Thomas Selby Cousins emigrated to New Zealand in the 1860s and then on to Victoria, where he was soon making himself a reputation for scenes of Australian life. The Bushman’s Dream (pictured here) was reproduced in the Illustrated Sydney News in 1869. If we compare it to early illustrations for Robinson Crusoe, we get a sense of how this visual tradition was now becoming enmeshed in a colonial context. Such images describe the way in which reading conjures up in the imagination other events and places prompted by its encounter with the printed word. The dreaming bushman, sitting at his makeshift table in the outback, is carried back in his mind to an English scene. In the isolation of his hut, it says, the printed word can bridge the tyranny of distance through a vicarious return to a familiar world. Despite its celebration of reading as a lonely act, we should not forget that The Bushman’s Dream appeared in a mass circulation newspaper, not unlike the one that appears in Cousins’ image. By this time, these tokens of global communication were part of a vast network involving steam trains, cargo ships, and the telegraph lines lately introduced to the Antipodes. Three-volume novels, such as the one that sits in front of him, were by then being produced on industrial presses and regularly arriving in their thousands at Australian ports by steam packet.

In the early twentieth century such images of the reader in exile were still finding purchase in even the most surprising of circumstances. In the fateful Antarctic spring of 1911, before Robert Falcon Scott and his sledging team set out on the journey from which they would not return, this same visual tradition was on Herbert Ponting’s mind as he posed the expeditionary leader for a remarkable portrait in his hut on Ross Island (above). Despite the apparently makeshift arrangement—books shelved in upturned packing crates, equipment hanging casually around, memento mori in the form of the pocket watch that the hangs beside the bed—what results is a tableau vivant, a pastiche of Jeromes. Dora Thornton remarks on the way that such portraits, rehearsed from the sixteenth century on, were elaborately coded. The architectural setting, the choices of appurtenance, the very posture of the sitter, together convey messages about the status, education, and self-awareness of their subject. In this one moment, with his library ranged behind him, pen in hand, Scott takes his place in a lineage of individuals who had for generations taken refuge among their books. On the very edge of the known world, it seems to say, civilization continues, and the familiar practices of reading and writing make it possible.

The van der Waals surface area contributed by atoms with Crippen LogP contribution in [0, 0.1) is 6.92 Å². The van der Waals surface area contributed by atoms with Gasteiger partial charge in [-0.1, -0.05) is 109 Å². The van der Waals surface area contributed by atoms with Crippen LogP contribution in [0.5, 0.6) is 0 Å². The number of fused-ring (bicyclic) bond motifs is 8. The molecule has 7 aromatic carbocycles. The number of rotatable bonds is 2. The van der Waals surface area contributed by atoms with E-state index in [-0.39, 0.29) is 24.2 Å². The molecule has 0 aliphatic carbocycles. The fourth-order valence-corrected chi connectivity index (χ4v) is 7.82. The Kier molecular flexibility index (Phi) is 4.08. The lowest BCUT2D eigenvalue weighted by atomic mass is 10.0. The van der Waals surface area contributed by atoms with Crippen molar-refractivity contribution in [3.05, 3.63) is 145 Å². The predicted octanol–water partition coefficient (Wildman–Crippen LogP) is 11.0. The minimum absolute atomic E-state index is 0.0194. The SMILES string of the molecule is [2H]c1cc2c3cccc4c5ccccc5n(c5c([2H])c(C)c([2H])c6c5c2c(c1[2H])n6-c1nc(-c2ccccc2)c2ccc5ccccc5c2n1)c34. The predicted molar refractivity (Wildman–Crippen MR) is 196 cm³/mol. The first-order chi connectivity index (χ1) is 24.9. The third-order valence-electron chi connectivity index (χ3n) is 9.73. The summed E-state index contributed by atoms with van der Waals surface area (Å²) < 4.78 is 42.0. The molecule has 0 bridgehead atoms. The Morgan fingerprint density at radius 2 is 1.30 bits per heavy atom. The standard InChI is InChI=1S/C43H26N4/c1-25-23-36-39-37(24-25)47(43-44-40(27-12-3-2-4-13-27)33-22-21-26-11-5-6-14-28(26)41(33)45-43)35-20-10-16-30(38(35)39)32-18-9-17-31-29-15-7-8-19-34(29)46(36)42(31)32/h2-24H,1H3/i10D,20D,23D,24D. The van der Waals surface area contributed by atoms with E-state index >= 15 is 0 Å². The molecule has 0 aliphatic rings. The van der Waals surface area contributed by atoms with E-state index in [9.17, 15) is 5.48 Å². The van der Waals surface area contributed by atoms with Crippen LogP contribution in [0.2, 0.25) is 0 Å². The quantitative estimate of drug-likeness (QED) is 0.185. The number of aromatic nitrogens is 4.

Jane Austen in the Trenches?

Ever since the publication of Rudyard Kipling’s ‘The Janeites’ – a short story about a secret society of officers in the First World War with an overwhelming devotion to the works of Jane Austen – it has been rumored that Tommy Atkins was a big fan. It is an idea that appears to have been given historical credibility 70 years after the war. In a letter to the TLS (3 Feb. 1984), Martin Jarrett-Kerr recollected having been told five decades earlier by his non-combatant tutor at Oxford, H.F. Brett-Smith, that the latter had been employed to recommend suitable works for the rehabilitation of shell-shocked troops. Brett-Smith had apparently confided to his student that ‘His job was to grade novels and poetry according to the “Fever-Chart”. For the severely shell-shocked he selected Jane Austen.’ In the 1930s, when Jarrett-Kerr was an undergraduate at Oxford, the relatively young subject of university English Literature still had a relevance problem. This was also a period when the scars of another battle at Oxford (between Eng Lit and German Philology) were still raw. All in all, the conditions were rife for peddling a belief in the patriotic credentials of Pride and Prejudice.